Home World News Big tech told to identify AI deepfakes ahead of EU vote

Big tech told to identify AI deepfakes ahead of EU vote

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Big tech told to identify AI deepfakes ahead of EU vote

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The European Commission has issued a set aft of guidelines for digital giants to tackle risks to elections including disinformation. File
| Photo Credit: AFP

The EU called on Facebook, TikTok and other tech titans on March 26 to crack down on deepfakes and other AI-generated content by using clear labels ahead of Europe-wide polls in June.

The recommendation is part of a raft of guidelines published under a landmark content law by the European Commission for digital giants to tackle risks to elections including disinformation. The EU executive body has unleashed a string of measures to clamp down on big tech, especially regarding content moderation.

Its biggest tool is the Digital Services Act (DSA) under which the bloc has designated 22 digital platforms as “very large” including Instagram, Snapchat, YouTube and X.

There has been feverish excitement over artificial intelligence since OpenAI’s ChatGPT arrived on the scene in late 2022, but the EU’s concerns over the technology’s harms have grown in parallel.

Brussels especially fears the impact of Russian “manipulation” and “disinformation” on elections taking place in the bloc’s 27 member states on June 6-9.

In the new guidelines, the Commission said the largest platforms “should assess and mitigate specific risks linked to AI, for example by clearly labelling content generated by AI (such as deepfakes)”.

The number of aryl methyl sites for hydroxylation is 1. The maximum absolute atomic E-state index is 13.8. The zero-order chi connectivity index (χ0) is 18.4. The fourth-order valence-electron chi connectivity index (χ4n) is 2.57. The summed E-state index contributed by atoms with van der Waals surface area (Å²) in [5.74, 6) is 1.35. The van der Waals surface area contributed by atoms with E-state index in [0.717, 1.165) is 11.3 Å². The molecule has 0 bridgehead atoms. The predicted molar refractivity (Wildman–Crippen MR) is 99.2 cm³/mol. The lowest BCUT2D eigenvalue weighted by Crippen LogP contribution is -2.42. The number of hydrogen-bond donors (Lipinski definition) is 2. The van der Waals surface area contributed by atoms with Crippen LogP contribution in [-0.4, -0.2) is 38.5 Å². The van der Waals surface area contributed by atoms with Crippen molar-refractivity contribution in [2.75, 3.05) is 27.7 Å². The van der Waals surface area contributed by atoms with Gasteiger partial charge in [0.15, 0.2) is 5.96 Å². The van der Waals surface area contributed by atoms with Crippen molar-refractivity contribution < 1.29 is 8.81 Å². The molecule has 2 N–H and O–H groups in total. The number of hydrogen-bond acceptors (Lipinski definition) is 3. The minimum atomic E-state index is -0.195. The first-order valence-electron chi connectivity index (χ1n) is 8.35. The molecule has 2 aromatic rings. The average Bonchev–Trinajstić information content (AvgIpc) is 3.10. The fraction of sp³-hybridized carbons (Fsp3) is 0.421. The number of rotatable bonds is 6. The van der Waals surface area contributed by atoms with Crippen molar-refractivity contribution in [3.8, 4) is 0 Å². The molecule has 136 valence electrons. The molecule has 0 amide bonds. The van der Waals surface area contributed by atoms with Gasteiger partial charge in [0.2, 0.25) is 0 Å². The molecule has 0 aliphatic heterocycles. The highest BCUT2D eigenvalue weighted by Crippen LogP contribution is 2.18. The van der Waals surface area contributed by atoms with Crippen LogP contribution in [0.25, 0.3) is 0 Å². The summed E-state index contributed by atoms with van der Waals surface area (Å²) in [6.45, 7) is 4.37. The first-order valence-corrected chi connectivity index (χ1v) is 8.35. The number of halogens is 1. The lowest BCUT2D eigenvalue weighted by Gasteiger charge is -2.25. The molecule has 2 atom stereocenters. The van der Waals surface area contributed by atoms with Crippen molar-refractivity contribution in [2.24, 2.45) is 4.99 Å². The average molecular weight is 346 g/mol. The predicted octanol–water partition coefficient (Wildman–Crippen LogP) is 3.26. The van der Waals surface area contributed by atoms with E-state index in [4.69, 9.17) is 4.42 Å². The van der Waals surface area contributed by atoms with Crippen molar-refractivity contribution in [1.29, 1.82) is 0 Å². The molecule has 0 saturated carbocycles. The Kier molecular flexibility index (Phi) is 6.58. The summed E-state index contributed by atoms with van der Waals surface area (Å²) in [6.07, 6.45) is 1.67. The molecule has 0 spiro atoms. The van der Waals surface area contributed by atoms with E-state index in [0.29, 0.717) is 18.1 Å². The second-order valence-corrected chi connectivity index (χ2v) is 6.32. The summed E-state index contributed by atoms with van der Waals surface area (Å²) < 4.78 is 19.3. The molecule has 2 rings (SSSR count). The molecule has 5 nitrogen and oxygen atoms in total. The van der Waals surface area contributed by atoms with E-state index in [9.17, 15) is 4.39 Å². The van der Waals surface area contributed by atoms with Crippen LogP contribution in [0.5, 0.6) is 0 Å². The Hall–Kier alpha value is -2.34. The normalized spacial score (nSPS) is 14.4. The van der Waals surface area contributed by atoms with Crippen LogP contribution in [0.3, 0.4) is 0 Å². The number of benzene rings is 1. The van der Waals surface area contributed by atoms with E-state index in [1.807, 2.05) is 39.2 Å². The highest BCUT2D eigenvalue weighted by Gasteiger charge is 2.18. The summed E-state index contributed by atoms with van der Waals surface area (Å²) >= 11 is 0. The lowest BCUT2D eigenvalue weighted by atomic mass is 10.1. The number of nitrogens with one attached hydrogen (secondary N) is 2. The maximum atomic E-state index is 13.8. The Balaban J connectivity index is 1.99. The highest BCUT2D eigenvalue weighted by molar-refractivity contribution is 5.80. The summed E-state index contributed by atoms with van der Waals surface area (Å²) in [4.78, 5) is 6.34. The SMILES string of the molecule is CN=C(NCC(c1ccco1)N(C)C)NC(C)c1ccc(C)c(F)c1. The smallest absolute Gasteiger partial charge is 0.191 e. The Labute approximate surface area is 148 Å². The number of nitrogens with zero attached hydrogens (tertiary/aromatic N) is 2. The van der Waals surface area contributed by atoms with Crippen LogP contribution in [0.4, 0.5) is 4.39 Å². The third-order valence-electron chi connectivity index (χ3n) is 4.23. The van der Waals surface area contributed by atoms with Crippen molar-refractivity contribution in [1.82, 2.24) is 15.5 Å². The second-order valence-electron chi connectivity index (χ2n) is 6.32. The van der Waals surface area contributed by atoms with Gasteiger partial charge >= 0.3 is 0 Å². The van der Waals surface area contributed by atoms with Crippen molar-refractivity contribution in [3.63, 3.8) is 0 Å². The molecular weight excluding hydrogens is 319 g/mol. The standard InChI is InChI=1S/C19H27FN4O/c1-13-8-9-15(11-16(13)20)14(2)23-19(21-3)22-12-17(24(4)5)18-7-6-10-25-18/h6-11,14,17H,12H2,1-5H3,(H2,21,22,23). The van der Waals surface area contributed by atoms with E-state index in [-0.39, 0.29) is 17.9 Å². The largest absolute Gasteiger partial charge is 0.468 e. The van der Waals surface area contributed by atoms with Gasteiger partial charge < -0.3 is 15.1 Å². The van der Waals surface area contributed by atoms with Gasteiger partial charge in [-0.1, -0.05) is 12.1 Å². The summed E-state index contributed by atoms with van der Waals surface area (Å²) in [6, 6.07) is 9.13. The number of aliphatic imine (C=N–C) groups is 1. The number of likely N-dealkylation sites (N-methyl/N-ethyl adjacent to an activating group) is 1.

It recommended that big platforms promote official information on elections and “reduce the monetisation and virality of content that threatens the integrity of electoral processes” to diminish any risks.

“With today’s guidelines we are making full use of all the tools offered by the DSA to ensure platforms comply with their obligations and are not misused to manipulate our elections, while safeguarding freedom of expression,” said the EU’s top tech enforcer, Thierry Breton.

While the guidelines are not legally binding, platforms must explain what other “equally effective” measures they are taking to limit the risks if they do not adhere to them.

The EU can ask for more information and if regulators do not believe there is full compliance, they can hit the firms with probes that could lead to hefty fines.

‘Trusted’ information

Under the new guidelines, the Commission also said political advertising “should be clearly labelled as such” before a tougher law on the issue comes into force in 2025. It also urges platforms to have mechanisms “to reduce the impact of incidents that could have a significant effect on the election outcome or turnout”. The EU will conduct “stress-tests” with relevant platforms in late April, it said.

X has already been under investigation since December over content moderation.

It pressed Facebook, Instagram, TikTok and four other platforms to provide more information on how they are countering AI risks to polls on March 14.

In the past few weeks, several of the companies including Meta have outlined their plans.

TikTok has announced more of the measures it was taking including push notifications from April that will direct users to find more “trusted and authoritative” information about the June vote.

TikTok has around 142 million monthly active users in the EU — and is increasingly used as a source of political information among young people.

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